No Better Time for CSOs to Prove their Worth


August 13 , 2022
By Brook Kebede ( Brook Kebede (brook.kebede@uog.edu.et), lecturer of law at the University of Gonder. )


The relevance of involving civil society organisations (CSOs) in creating accountability for non-state and state actors and responding to the threat of human rights violations is greater than ever in Ethiopia, writes Brook Kebede Abebe (kebedebrook89@yahoo.com), lecturer at University of Gonder's School of Law.


Several human rights violations and abuses have occurred against civilians and properties in Ethiopia. Both state and non-state armed groups are allegedly committing mass killings, murder, mutilation, torture, cruel and inhumane treatments, kidnapping, destruction of property, intimidation and displacement. There is a need for the active engagement of civil society organisations (CSOs) to create accountability.

The previous legal regime restricted CSOs from engaging in human rights, democracy, and rule of law issues. The recent revision of the proclamation governing them is a significant step forward for the expansion of the role of civil society in protecting and promoting human rights. CSOs can now play a vital role in the accountability of non-state actors for human rights abuses.

Literature indicates the relevance of involving CSOs in creating accountability for non-state actors and the response to the threat of human rights violations and abuses at the global level. Civil society organisations can go deeper by investigating human rights abuses made by non-state actors in Ethiopia. For instance, the Ethiopian Human Rights Council (EHRCO) goes to the most remote villages or under-served slums or townships if there are atrocities and serious human rights violations and abuses.

CSOs can play a key role in monitoring and investigating human rights violations and abuses in Ethiopia since they document the type and nature of violations and abuses, perpetrators and victims. They are also advocating for legal and institutional reforms and conducting strategic litigation to hold perpetrators accountable. Naming, shaming, and blaming the actors is a part of this process.

The Human Rights Council is highly engaged in the investigation of human rights violations as well as abuses in different parts of the country. They are interviewing victims, government officials, other community members, and anyone else who may have information. Then they verify the information and contrast what they have documented and observed with what governments report.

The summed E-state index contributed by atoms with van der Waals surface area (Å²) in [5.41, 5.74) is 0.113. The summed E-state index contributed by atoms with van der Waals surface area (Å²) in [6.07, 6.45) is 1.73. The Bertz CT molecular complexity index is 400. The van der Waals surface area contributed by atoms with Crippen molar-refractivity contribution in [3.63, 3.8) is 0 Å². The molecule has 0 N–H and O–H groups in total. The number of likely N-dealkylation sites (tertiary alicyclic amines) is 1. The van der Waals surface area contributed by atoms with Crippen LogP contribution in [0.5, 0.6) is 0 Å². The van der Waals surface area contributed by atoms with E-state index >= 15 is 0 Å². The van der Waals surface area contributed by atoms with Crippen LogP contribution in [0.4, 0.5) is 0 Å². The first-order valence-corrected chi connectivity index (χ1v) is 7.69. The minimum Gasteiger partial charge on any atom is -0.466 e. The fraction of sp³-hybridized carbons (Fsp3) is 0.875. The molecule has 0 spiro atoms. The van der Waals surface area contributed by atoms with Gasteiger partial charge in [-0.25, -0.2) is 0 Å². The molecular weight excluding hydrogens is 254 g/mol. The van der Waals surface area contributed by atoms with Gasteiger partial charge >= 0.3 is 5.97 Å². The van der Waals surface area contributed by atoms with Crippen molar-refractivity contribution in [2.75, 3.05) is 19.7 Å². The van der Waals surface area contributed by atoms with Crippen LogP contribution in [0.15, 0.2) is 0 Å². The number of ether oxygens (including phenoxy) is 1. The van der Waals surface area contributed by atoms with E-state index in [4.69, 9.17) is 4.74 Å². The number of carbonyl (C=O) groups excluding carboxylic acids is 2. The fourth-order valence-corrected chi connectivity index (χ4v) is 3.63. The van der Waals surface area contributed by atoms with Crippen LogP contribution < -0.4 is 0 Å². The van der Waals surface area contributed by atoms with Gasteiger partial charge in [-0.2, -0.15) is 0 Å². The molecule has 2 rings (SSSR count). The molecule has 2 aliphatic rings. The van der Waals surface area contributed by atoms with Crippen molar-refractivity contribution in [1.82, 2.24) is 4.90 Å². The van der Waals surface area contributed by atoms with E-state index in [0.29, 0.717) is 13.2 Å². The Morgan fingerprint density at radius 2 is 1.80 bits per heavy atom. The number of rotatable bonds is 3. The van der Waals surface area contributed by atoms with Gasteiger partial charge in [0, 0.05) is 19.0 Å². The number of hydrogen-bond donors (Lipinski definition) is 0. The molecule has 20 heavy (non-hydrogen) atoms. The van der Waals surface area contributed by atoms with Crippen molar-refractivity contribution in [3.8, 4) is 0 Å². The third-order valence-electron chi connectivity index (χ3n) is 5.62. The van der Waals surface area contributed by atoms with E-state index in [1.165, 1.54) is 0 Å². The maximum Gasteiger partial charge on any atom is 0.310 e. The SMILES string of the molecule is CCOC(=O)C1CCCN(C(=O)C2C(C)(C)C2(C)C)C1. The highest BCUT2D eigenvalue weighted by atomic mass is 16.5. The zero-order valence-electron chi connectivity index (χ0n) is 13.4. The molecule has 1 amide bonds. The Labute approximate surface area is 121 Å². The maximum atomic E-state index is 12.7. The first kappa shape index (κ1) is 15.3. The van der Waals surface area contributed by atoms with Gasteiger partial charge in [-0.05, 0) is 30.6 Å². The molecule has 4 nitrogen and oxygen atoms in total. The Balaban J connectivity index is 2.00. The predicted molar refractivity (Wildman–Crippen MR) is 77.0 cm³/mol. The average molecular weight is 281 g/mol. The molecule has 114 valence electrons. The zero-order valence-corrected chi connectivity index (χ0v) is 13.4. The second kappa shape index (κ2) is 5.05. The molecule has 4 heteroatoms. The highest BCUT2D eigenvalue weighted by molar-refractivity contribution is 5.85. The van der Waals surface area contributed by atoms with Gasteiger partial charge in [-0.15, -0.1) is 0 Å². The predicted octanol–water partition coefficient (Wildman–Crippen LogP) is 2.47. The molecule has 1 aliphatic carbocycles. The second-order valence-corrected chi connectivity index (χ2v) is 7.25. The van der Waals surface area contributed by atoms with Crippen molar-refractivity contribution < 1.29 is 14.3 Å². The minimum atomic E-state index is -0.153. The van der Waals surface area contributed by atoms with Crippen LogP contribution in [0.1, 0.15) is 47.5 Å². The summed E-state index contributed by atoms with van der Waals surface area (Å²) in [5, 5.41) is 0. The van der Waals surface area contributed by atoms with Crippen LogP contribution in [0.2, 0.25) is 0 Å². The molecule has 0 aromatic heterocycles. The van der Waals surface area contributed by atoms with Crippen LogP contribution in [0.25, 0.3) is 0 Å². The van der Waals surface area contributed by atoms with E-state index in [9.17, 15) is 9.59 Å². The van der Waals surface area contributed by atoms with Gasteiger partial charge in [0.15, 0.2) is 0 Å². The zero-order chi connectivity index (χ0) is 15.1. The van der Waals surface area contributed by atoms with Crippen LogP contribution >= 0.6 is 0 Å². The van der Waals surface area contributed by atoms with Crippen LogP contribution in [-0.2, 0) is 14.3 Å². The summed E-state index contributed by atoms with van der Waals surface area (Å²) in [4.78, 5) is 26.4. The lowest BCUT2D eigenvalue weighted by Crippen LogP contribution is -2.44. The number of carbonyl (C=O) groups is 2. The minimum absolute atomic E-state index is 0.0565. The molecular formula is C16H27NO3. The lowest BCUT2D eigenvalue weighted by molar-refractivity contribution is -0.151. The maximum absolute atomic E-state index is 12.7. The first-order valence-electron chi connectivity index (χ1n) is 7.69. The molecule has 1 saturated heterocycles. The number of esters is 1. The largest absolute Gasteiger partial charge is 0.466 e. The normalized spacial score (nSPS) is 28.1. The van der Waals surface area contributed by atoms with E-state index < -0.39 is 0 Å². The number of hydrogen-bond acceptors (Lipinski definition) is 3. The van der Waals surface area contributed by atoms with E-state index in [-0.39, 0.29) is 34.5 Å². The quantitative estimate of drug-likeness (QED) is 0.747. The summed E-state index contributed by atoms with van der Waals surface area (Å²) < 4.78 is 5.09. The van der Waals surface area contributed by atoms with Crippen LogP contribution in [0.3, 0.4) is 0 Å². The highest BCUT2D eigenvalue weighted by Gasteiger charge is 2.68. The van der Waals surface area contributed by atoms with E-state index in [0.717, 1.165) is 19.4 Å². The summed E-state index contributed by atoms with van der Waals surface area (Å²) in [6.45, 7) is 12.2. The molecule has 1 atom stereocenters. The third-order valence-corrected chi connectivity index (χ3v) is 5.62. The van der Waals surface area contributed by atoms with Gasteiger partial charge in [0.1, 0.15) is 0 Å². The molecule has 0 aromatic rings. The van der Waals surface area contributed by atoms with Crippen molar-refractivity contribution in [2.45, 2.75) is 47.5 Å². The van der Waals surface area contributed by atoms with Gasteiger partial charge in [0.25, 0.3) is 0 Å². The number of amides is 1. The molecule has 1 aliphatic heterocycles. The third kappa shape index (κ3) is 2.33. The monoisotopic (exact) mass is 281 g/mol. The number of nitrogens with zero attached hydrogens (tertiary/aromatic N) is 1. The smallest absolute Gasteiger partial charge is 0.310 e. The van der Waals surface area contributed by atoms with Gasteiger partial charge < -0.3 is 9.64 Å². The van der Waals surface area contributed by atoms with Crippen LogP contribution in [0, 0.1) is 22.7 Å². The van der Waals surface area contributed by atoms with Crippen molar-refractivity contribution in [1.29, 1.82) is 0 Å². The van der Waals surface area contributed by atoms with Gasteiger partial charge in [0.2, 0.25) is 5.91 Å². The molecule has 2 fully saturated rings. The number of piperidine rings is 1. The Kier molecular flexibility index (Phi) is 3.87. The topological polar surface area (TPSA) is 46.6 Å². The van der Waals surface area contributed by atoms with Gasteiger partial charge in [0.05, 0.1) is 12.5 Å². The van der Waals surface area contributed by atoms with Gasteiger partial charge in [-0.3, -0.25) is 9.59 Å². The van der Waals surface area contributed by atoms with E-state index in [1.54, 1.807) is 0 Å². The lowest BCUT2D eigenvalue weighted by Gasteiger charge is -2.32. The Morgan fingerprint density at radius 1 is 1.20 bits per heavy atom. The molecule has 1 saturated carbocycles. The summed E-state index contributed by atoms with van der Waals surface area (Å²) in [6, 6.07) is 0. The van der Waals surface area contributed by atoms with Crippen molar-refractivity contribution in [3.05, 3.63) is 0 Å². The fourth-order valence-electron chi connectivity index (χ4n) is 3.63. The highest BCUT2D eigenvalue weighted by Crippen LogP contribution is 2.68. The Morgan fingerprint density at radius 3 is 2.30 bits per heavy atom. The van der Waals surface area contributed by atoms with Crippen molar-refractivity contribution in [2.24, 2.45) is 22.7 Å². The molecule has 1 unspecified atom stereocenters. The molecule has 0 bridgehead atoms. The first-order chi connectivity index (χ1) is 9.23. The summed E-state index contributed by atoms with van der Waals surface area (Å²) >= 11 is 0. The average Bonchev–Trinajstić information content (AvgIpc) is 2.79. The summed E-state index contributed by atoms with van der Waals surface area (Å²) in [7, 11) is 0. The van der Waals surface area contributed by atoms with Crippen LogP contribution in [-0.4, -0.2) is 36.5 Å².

In addition to monitoring governments, the likes of the Ethiopian Human Rights Defenders Centre are reporting the facts and the human rights violations and abuses made by non-State actors and their findings on several occasions.

These reports must be accessible to the public to mobilise and hold state and non-state actors accountable to domestic and international bodies. The reports are essential for the government to change the situation in the reporting areas.

Some CSOs themselves can be involved in the provision of humanitarian assistance to victims of human rights violations and abuses. Others may launch interventions to prevent the recurrence of human rights violations and abuses from ethnic and religious-based conflicts by promoting "social cohesion." No less pertinent is for CSOs to engage in awareness creation by providing different human rights training to judges, police, prosecutors, and lawyers.

The role of media is relevant to the activities of CSOs. This is because the media is an important platform for expanding awareness creation. There are several new opportunities for civil society groups to interact directly with the public, particularly with young people, through social media.

The experience of other countries indicates that human rights litigation is often directed by public interest groups and CSOs working in human rights. Procedures to create access to such entities must be crafted through more liberal democratic rules. The government should be pressured to enact a more liberalised procedural law. The provision of free legal assistance for victims of human rights abuses - as a part of fundamental rights to a fair trial - is an effective remedy for the victims and ensures the accountability of human rights abuses.

Even though everyone has the right to access justice, some people cannot afford it financially. CSOs need to engage in the provision of legal aid services for victims of human rights abuses. They should design a project aiming to identify and provide free legal assistance to the alleged victims of human rights abuse.

CSOs can also prepare shadow or parallel reports that will be submitted to treaty bodies and the African Commission on Human & Peoples' Rights as mechanisms to express their concerns. They can submit reports to hold the Ethiopian government accountable for failing to provide protection and remedies for victims of human rights abuses. For instance, the Ethiopian Human Rights Council regularly writes parallel reports to the African Commission.

This does not mean that CSO advocacy is without flaws. They are sometimes criticised for lacking impartiality and independence. Other times, they are portrayed as bodies established not to advocate for the change of the country's human rights situation but to draw in funding to pay fat checks for consultants and board directors. Civil societies must work tirelessly to create accountability and ensure good governance within their organisations to address such an image.



PUBLISHED ON Aug 13,2022 [ VOL 23 , NO 1163]



Brook Kebede (brook.kebede@uog.edu.et), lecturer of law at the University of Gonder.





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2 thoughts on “No Better Time for CSOs to Prove their Worth

  1. Well done. The issue is of timely and you you did it. Happy to read your thought on it.

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